LOT Network surpasses 275 members, fighting PAE patent litigation

Patent license agreementIn early August, the cross-blockchain protocol developer Peer Mountain announced that it had joined the License On Transfer (LOT) Network, an organization founded in 2014 through collaboration between Internet giant Google, multinational electronics firm Canon and open source provider Red Hat. LOT Network markets itself as a non-profit consortium, which offers its members a legal mechanism affording them protection from patent assertion entities (PAEs) and immunizes its members against patent suits from non-operating entities for about 1.2 million worldwide patent assets currently owned by LOT members.

Ken Seddon, the CEO and president of LOT Network, told IPWatchdog that members sign the exact same 10-page agreement, which attaches a non-exclusive conditional license to that company’s patents. This license protects other members in the event that one of the patents to which the license is attached ever becomes owned by a patent assertion entity (PAE), thereby preventing the PAE from asserting the patent against LOT Network members.

“Think of it as a fuse attached to a patent,” Seddon said. “While the patent is owned by an operating company, all the traditional uses of patents are fair play. It’s a live patent that can be asserted against anyone inside or outside of the network. But, if it ever falls into the hands of a PAE down the road, then the fuse blows and the patent becomes disabled against other companies which were members of LOT at the same time that the patent was in the Network.”

The LOT Network conditional license only applies to patents that are in network at the time that a firm joins the consortium. If a business joins LOT after a LOT member sells a patent, previous LOT members are protected by the conditional license whereas the new member still faces the potential of an infringement suit down the road on that patent.

According to Seddon, LOT Network was created as an industry solution to the issue that some companies were having with patent lawsuits from PAEs. “From 2002 to 2011, U.S. patents were extremely strong. Reform from both legislation and the courts has created much uncertainty in the patent system, impacting the value of patents today. The irony of the PAE issue is that companies only have themselves to blame. Eighty percent of the patents used by PAEs came from operating companies. Instead of relying on Congress or the Supreme Court to solve this problem, LOT member companies are taking responsibility for solving this issue.”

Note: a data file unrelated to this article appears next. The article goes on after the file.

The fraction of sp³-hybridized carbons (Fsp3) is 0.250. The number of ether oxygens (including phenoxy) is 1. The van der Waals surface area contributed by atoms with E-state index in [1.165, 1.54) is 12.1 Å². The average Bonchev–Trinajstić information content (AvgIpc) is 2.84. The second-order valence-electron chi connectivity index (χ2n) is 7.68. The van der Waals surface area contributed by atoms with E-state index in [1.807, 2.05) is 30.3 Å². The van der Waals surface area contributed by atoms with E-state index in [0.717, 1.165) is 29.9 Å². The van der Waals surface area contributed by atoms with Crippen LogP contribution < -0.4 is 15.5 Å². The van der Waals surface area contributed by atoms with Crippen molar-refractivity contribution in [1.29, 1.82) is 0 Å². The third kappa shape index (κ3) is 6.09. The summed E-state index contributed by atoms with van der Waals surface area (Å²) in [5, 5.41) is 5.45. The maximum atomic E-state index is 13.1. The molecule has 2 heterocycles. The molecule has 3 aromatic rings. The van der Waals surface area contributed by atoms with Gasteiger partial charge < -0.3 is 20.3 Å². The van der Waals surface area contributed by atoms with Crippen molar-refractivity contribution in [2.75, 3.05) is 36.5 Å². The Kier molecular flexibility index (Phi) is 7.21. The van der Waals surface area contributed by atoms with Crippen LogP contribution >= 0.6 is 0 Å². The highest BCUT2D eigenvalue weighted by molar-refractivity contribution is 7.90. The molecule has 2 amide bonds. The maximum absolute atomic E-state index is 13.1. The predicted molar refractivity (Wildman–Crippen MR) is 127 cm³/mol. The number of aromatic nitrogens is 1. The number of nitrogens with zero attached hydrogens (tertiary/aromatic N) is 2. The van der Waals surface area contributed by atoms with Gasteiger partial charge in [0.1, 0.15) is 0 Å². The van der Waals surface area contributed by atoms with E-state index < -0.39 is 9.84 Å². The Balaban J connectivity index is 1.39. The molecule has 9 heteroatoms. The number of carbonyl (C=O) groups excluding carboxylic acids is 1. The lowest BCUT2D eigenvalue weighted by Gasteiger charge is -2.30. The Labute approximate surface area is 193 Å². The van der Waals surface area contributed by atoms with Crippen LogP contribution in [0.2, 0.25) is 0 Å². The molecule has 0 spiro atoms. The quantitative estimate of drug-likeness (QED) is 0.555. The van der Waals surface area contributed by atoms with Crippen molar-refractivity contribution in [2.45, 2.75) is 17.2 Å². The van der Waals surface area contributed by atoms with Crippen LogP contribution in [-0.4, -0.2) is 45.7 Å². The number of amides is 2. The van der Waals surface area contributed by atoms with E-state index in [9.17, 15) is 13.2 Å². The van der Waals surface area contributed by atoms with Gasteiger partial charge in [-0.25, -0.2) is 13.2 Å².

Of LOT Network’s more than 275 members, one-third of the network’s membership consists of startups who make less than $25 million in annual revenue. Given the encumbrance that membership in LOT places upon the patents of network members, it would seem a little strange that so many startups have elected to join the consortium as the conditional license effectively forecloses upon options that a startup would have to sell their patents to a PAE if they exit the market.

“The number one reason not to join LOT is because a company values selling to PAEs more than it values optimizing for success through risk reduction,” Seddon said. “Basically, to find out whether LOT is right for your company, it comes down to whether you’re optimistic about your future.” He was also quick to point out that, over the past year, all of the publicly traded companies who are members of LOT outperformed the S&P 500 by 90 percent, although it’s not likely that many of those publicly traded companies are startups.

Seddon argued that the patent encumbrance that comes with LOT membership has a de minimis negative impact on the patent’s value, pointing out the declining street value for patent sales in recent years. He points out that the average price per patent paid by risk management services provider RPX Corporation was $43,000 in 2015, down from a high of $201,000 per patent on average paid by RPX in 2012. Normally, companies don’t seek to take on an encumbrance on their patents. Since no one has ever left LOT, Seddon suggests that members believe they are receiving more value than they are giving up.

The definitions of certain types of firms in the patent world tend to shift depending on who uses them but the LOT Agreement defines a PAE as any firm that earns 50 percent or more of its annual gross revenue from damages awarded through patent litigation. However, LOT Network doesn’t count damages earned by an operating company suing a competitor offering an infringing product.

“We believe in the normal and traditional use of patents,” Seddon said, adding, “that just because a company is a member of LOT, doesn’t mean that they can’t bring an infringement suit against another LOT member.” He noted that the consortium includes members who have recently been adverse in litigation, such as Waymo and Uber or Cisco and Arista. “Let’s say that you’re an autonomous vehicle startup and you file a patent infringement suit against one of the big OEMs,” he said. “Whatever the startup receives in litigation doesn’t get counted as assertion revenue towards classification as a PAE. As a startup, you can go after your competitors if they take your invention.”